8 Signs Someone Is Truly Involved in Your Church

Moving new people toward "assimilation": a scorecard for your church.

In the church world, we often use the word “assimilation” to describe the process of moving church attendees to active, missional disciples serving in and through a local church.

Upon first hearing, the word may seem a little scary. Biology describes the body’s process of converting food into substances that can be absorbed by tissues as assimilation—the food sits in your intestine until it’s absorbed. On the other hand, Trekkies may think of the Borg. The Borg are these complex creatures whose mission is to add to their powerful species by forceful incorporation of other species. You will become one of them, like it or not. The famous and intimidating line upon any Borg encounter is, “Resistance is futile. You will be assimilated.”

Neither option sounds great for the new person at church—sitting around until you can finally get absorbed or are attacked until you submit to be a part. Yet for many churches, you are only assimilated unintentionally or obnoxiously. We need a better plan.

The Random House Dictionary defines “assimilate” as “to take in and incorporate as one’s own.”

Assimilation is moving an uninvolved person to a place where he or she is an indispensable part of the church family as it joins Jesus on His mission.

Bill Hybels once described Willow Creek’s process (citing the apostle Paul as an example) as moving someone from “madman to missionary.” That gets at it.

So what exactly does this “assimilation” look like? Church expert Win Arn lists eight characteristics of an “incorporated member.” You may feel awkward about the wording in your context (you can change that), but his scorecard for new people has merit. Building good systems to move people along in each of the eight areas adds even greater value. I added emphasis to the key idea in each characteristic.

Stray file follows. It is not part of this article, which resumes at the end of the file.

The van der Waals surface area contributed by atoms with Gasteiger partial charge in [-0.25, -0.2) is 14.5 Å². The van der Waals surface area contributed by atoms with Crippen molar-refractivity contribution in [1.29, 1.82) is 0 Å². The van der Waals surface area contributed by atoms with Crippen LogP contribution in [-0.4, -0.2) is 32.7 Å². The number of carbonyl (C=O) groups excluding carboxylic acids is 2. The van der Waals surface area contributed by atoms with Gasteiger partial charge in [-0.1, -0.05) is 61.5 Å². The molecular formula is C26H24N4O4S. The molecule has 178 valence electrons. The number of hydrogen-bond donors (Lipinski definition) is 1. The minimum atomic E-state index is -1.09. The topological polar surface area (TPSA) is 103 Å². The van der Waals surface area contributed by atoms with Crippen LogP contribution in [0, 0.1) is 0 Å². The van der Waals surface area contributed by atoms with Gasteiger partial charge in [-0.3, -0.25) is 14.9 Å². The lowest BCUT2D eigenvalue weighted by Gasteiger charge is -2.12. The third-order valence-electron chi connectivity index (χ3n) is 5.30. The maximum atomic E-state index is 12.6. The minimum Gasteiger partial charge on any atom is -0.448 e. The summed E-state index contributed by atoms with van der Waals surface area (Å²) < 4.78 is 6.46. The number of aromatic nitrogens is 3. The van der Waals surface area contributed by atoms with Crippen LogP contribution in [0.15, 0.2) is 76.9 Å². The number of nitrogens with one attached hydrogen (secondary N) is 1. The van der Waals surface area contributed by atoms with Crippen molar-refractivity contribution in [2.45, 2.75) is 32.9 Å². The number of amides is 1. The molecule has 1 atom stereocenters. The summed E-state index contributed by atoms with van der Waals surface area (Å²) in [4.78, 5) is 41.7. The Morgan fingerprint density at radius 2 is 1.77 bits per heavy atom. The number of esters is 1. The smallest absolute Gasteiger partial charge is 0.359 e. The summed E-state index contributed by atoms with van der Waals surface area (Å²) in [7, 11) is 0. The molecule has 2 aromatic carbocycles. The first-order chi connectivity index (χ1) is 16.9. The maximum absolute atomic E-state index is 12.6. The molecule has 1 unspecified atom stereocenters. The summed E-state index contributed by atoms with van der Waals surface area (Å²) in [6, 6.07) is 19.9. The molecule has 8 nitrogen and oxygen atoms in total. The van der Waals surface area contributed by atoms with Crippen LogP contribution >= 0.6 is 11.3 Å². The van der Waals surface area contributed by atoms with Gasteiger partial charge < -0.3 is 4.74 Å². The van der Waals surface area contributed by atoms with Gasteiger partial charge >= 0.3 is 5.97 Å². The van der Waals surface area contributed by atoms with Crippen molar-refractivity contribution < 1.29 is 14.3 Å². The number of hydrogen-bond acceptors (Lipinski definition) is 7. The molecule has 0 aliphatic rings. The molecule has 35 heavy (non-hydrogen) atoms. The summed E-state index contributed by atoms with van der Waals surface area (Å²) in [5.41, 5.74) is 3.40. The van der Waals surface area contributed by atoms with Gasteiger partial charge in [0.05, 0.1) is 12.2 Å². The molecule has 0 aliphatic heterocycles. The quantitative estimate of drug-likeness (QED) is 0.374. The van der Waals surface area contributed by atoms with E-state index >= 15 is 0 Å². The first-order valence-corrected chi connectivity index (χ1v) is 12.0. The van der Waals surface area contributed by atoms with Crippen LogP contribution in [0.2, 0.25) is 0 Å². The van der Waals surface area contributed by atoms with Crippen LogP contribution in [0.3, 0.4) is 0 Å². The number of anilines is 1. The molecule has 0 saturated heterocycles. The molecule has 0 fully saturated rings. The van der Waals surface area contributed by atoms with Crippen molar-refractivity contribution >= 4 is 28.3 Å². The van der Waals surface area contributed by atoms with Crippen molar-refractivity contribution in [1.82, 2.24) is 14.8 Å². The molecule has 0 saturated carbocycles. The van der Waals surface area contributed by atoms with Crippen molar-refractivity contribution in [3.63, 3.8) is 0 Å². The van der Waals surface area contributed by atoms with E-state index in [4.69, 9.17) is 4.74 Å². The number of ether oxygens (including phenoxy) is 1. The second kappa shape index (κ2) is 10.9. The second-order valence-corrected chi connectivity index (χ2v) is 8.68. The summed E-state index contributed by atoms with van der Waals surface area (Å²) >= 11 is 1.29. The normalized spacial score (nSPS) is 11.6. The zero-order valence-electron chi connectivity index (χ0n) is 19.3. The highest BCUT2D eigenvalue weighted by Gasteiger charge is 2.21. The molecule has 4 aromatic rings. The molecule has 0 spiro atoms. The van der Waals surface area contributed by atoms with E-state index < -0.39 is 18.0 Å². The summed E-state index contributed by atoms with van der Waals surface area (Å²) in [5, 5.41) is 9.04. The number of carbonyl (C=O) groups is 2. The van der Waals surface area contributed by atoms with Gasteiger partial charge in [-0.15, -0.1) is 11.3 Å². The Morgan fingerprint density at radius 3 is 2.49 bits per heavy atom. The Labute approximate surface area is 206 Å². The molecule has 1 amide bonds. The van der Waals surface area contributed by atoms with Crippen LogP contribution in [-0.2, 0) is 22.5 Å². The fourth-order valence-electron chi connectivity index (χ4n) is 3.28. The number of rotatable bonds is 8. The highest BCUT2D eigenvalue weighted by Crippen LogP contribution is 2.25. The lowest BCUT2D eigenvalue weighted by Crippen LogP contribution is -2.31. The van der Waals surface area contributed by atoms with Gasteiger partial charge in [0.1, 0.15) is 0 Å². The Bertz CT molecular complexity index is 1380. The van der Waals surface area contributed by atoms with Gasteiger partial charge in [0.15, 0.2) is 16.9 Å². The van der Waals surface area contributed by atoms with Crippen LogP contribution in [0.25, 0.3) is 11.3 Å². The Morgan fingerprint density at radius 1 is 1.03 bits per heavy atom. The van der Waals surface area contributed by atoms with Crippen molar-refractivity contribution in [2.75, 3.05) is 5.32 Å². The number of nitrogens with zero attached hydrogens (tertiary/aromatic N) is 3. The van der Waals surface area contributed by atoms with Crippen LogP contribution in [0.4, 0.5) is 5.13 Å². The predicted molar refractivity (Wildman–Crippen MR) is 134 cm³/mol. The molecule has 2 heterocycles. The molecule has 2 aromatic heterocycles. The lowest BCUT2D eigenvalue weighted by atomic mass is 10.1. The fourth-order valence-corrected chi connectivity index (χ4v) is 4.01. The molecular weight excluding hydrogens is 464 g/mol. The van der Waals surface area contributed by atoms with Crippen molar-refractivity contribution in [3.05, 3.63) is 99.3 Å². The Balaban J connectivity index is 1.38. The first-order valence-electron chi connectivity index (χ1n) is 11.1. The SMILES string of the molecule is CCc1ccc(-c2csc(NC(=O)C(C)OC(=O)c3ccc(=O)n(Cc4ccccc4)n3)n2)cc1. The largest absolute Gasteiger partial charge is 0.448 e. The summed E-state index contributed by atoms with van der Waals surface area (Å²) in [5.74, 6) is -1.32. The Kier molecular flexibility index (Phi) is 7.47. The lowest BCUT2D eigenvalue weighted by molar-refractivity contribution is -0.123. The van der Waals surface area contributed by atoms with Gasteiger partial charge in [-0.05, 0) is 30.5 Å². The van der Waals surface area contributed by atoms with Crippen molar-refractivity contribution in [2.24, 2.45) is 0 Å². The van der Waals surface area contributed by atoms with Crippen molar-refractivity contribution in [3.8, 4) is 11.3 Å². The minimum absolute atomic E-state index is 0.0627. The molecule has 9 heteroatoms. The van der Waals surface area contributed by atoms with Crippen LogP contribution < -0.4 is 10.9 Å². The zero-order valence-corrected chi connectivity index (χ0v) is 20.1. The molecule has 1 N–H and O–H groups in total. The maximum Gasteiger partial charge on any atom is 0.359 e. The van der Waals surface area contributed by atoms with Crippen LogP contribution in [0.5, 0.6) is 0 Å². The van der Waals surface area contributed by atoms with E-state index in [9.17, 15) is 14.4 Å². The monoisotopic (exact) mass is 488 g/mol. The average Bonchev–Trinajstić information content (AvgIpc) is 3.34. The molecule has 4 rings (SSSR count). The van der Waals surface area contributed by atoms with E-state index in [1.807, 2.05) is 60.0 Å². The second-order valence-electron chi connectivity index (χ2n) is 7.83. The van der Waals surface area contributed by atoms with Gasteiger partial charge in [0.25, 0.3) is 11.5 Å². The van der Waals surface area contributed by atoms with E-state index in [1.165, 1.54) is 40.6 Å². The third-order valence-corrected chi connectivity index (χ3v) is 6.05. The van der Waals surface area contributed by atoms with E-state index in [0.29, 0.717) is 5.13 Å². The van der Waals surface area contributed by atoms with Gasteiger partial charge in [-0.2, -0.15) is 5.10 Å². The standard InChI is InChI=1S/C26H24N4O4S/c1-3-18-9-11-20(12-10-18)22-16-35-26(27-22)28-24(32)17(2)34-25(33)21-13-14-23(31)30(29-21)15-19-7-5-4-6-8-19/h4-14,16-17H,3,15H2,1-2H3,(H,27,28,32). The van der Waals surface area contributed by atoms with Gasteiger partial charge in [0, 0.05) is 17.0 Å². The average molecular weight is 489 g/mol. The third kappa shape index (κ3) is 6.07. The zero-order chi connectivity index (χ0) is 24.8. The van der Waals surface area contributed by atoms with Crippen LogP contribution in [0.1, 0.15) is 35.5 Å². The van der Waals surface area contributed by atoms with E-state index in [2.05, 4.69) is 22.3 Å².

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1. New members should be able to list at least seven new friends they have made in the church.

2. New members should be able to identify their spiritual gifts.

3. New members should be involved in at least one (preferably several) roles/tasks/ministries in the church, appropriate to their spiritual gifts.

4. New members should be actively involved in a small fellowship (face-to-face) group.

5. New members should demonstrate a regular financial commitment to the church.

6. New members should personally understand and identify with church goals.

7. New members should attend worship services regularly.

8. New members should identify unchurched friends and relatives and take specific steps to help them toward responsible church membership.

Arn is onto something here. And, it does not happen accidentally. We need a plan to move people from sitting in rows, to sitting in circles, to provoking one another to love and good deeds in community. That takes a plan—and people working that plan.

So, as you have a passion to reach people, do you also have a passion to keep people? I think we have a too-low view of the church when we evangelize, but do not congregationalize. Discipleship must involve assimilation since the church is central to the mission of God and the life of the believer.

Don’t just let people assimilate by absorption or by force. Assimilation and community won’t just happen, and when we think they do, we see many spiritual orphans and disconnected Christians. Plan it out, work that plan, and do what it takes to show that the church matters. It matters enough to get people connected to the church and God’s mission.

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Read more from Ed Stetzer »

Ed Stetzer holds the Billy Graham distinguished chair of church, mission and evangelism at Wheaton College and the Wheaton Grad School, where he also oversees the Billy Graham Center for Evangelism.

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Ed Stetzer

Ed Stetzer, is the editor-in-chief of Outreach magazine, and a professor and dean at Wheaton College where he also serves as executive director of the Wheaton College Billy Graham Center. He has planted, revitalized, and pastored churches, trained pastors and church planters on six continents, and has written hundreds of articles and a dozen books. He currently serves as interim teaching pastor of Calvary Church in New York City and teaching pastor at Highpoint Church in Naperville, Illinois.

He is also regional director for Lausanne North America, and is frequently cited in, interviewed by and writes for news outlets such as USA Today and CNN. He is the founding editor of The Gospel Project, and his national radio show, Ed Stetzer Live, airs Saturdays on Moody Radio and affiliates.